Once upon a time, people were religious. Simply put, for hundreds and hundreds of years, people actually believed there was more to life than meets the eye. In keeping with this belief, people attended places of worship. There they would dialogue with God Almighty. Worshipers would hear God’s commandments and then respond to them by bowing their heads in shame and by pleading on their knees for forgiveness. In some religious traditions, they would then go to the altar to eat and drink. People did this for centuries.

Hardly anybody goes to church or to any other traditional place of worship anymore. Neither I nor anyone else could actually prove this, but one of the things that started the process of unbelieving (aka secularization) could have been the invention of the telescope back in the 17th century. With his naked eye pressed against the lens of the telescope, Galileo, an Italian astronomer, uncovered the fact that the earth revolved around the sun.

This was breaking news in more ways than one. Until the time of Galileo’s discovery, people had simply believed the sun revolved around the earth. Since time immemorial, people had seen the sun rising and the sun setting, and had simply concluded what appeared obvious: The sun and the stars moved while the earth stood still.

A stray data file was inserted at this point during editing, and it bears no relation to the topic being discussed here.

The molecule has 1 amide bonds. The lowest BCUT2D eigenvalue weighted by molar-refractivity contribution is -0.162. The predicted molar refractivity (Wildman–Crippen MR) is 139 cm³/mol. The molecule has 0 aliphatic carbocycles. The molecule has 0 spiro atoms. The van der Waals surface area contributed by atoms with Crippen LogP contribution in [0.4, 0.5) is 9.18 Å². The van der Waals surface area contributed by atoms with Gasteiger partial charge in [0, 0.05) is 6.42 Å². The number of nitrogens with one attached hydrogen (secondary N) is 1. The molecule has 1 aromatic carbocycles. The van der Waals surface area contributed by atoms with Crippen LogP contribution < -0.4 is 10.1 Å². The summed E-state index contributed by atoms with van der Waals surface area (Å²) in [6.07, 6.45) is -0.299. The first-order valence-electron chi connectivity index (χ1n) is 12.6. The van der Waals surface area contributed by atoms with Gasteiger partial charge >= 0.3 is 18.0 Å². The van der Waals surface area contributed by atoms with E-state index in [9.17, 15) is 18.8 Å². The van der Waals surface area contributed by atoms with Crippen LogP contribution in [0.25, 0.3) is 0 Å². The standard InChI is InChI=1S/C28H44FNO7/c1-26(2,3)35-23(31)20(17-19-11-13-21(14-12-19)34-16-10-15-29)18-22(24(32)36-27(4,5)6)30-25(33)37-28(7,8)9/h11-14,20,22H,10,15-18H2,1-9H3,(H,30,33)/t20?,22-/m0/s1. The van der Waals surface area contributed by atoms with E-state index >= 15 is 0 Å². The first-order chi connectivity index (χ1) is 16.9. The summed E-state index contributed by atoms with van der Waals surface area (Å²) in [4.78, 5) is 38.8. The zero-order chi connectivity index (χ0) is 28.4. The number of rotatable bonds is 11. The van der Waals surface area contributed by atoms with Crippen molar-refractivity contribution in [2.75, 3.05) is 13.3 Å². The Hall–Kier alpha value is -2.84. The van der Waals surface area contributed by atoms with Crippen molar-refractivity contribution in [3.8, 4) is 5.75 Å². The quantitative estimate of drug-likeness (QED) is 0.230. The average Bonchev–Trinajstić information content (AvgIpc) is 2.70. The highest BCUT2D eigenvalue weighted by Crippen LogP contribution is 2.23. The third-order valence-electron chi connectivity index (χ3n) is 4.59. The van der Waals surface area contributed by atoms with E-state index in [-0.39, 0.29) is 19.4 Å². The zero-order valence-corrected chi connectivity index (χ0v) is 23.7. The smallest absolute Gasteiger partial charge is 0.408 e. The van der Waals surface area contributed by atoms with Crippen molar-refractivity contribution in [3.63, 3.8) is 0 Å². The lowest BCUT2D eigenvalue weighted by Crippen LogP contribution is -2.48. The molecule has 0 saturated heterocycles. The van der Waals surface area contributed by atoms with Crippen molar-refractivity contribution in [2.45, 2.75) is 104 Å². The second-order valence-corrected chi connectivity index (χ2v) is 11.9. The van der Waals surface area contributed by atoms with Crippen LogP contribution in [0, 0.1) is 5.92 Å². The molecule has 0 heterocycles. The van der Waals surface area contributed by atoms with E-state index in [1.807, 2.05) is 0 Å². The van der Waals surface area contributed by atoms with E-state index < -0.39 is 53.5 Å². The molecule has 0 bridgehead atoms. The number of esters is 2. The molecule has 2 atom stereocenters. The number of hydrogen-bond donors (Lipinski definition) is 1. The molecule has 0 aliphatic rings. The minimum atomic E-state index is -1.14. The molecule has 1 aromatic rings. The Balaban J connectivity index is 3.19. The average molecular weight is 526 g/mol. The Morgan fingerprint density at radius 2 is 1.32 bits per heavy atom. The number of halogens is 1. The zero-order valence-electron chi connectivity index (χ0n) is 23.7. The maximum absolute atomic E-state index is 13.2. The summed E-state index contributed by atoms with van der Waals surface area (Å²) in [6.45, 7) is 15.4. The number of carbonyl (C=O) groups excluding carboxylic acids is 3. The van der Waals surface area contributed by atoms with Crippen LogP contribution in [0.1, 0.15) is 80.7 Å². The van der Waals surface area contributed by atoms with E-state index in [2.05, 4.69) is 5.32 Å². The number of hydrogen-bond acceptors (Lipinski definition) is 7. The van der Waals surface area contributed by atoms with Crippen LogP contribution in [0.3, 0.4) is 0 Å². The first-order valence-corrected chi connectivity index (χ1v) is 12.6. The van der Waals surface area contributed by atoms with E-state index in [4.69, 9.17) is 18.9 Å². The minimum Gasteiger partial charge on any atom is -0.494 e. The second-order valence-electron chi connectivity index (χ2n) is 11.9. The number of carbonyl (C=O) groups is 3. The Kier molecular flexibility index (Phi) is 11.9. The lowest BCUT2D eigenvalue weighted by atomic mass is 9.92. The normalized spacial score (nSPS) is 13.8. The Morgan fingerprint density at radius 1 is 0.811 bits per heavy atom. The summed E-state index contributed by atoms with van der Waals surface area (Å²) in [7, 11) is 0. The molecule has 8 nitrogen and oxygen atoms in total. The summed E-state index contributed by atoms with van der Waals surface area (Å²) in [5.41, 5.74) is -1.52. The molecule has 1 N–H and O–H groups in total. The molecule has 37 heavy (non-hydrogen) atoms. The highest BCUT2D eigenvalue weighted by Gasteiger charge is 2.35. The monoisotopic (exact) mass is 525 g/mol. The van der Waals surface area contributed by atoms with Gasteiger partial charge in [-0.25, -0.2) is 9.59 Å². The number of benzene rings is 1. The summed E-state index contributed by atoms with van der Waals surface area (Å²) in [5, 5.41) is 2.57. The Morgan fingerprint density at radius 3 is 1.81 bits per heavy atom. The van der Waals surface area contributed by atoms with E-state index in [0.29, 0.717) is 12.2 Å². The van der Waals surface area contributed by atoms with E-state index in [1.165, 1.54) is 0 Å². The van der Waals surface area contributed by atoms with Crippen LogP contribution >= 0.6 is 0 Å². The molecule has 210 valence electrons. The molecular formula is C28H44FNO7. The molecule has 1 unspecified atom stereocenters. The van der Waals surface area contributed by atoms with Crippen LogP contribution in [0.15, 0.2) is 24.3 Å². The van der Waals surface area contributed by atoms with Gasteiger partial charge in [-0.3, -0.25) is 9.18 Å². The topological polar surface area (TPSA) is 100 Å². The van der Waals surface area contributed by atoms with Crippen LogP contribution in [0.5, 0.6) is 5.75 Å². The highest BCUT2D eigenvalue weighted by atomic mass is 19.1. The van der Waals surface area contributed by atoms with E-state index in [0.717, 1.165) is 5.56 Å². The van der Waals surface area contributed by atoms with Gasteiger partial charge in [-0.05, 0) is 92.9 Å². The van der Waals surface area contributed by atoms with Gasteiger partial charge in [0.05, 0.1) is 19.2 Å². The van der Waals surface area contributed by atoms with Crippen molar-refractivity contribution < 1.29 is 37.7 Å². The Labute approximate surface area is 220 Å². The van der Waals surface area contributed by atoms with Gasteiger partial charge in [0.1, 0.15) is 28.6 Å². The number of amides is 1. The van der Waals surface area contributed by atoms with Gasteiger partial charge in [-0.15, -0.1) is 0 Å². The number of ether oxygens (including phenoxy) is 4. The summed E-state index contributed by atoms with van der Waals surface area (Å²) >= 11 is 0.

Faced with the fact that earth revolved around the sun, it began to dawn on people that things aren’t always what they appear to be. Coinciding with this doubt about the face value of reality came the pursuit of knowledge based on empirical evidence, that is, the rise of modern science.

Facts derived by the scientific method did more than upset long-established certainties. These scientific facts also had the effect of undermining faith in the authority of the Church and its teachings. The Christian worldview depended on the earth being the centre of God’s attention. Of the many issues arising from the fact that the decentred earth was now one of many planets revolving around the sun, there likely would have been the question of how God could keep a steady eye on a moving target.

The authority of the Christian worldview had been thinned by empirical fact. As a result, God, heaven, and the afterlife, matters that had distracted people for centuries, became increasingly immaterial. People’s orientation shifted from otherworldly concerns to this-worldly ones.